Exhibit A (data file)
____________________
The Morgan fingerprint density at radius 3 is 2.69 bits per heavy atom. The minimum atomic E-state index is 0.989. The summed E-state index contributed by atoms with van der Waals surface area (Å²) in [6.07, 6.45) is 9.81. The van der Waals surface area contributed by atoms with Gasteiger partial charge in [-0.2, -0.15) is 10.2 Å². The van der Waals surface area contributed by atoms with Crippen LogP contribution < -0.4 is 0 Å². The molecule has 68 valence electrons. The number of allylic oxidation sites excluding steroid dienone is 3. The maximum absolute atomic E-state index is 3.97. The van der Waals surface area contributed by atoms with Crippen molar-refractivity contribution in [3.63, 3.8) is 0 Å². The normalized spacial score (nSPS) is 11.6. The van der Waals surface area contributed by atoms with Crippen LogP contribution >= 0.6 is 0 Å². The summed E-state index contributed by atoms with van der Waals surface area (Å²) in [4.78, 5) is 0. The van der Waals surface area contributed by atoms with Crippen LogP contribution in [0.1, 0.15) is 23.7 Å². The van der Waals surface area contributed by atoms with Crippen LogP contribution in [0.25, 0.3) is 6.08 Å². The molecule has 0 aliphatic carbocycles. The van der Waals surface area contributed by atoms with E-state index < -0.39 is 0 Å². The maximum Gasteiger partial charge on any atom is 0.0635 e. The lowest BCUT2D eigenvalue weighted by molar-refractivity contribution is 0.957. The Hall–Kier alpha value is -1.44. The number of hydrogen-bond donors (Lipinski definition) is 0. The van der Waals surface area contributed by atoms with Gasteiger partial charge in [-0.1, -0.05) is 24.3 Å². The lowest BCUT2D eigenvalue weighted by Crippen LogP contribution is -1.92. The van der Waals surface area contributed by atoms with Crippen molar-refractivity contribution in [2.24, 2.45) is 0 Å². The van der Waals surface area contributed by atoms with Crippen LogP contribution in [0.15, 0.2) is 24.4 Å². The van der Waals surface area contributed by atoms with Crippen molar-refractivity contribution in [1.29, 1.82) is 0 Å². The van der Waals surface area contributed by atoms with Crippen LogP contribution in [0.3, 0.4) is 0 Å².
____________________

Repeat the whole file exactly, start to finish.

The Morgan fingerprint density at radius 3 is 2.69 bits per heavy atom. The minimum atomic E-state index is 0.989. The summed E-state index contributed by atoms with van der Waals surface area (Å²) in [6.07, 6.45) is 9.81. The van der Waals surface area contributed by atoms with Gasteiger partial charge in [-0.2, -0.15) is 10.2 Å². The van der Waals surface area contributed by atoms with Crippen LogP contribution < -0.4 is 0 Å². The molecule has 68 valence electrons. The number of allylic oxidation sites excluding steroid dienone is 3. The maximum absolute atomic E-state index is 3.97. The van der Waals surface area contributed by atoms with Crippen molar-refractivity contribution in [3.63, 3.8) is 0 Å². The normalized spacial score (nSPS) is 11.6. The van der Waals surface area contributed by atoms with Crippen LogP contribution >= 0.6 is 0 Å². The summed E-state index contributed by atoms with van der Waals surface area (Å²) in [4.78, 5) is 0. The van der Waals surface area contributed by atoms with Crippen LogP contribution in [0.1, 0.15) is 23.7 Å². The van der Waals surface area contributed by atoms with Crippen LogP contribution in [0.25, 0.3) is 6.08 Å². The molecule has 0 aliphatic carbocycles. The van der Waals surface area contributed by atoms with E-state index < -0.39 is 0 Å². The maximum Gasteiger partial charge on any atom is 0.0635 e. The lowest BCUT2D eigenvalue weighted by molar-refractivity contribution is 0.957. The Hall–Kier alpha value is -1.44. The number of hydrogen-bond donors (Lipinski definition) is 0. The van der Waals surface area contributed by atoms with Gasteiger partial charge in [-0.1, -0.05) is 24.3 Å². The lowest BCUT2D eigenvalue weighted by Crippen LogP contribution is -1.92. The van der Waals surface area contributed by atoms with Crippen molar-refractivity contribution in [2.24, 2.45) is 0 Å². The van der Waals surface area contributed by atoms with Crippen LogP contribution in [0.15, 0.2) is 24.4 Å². The van der Waals surface area contributed by atoms with Crippen molar-refractivity contribution in [1.29, 1.82) is 0 Å². The van der Waals surface area contributed by atoms with Crippen LogP contribution in [0.3, 0.4) is 0 Å².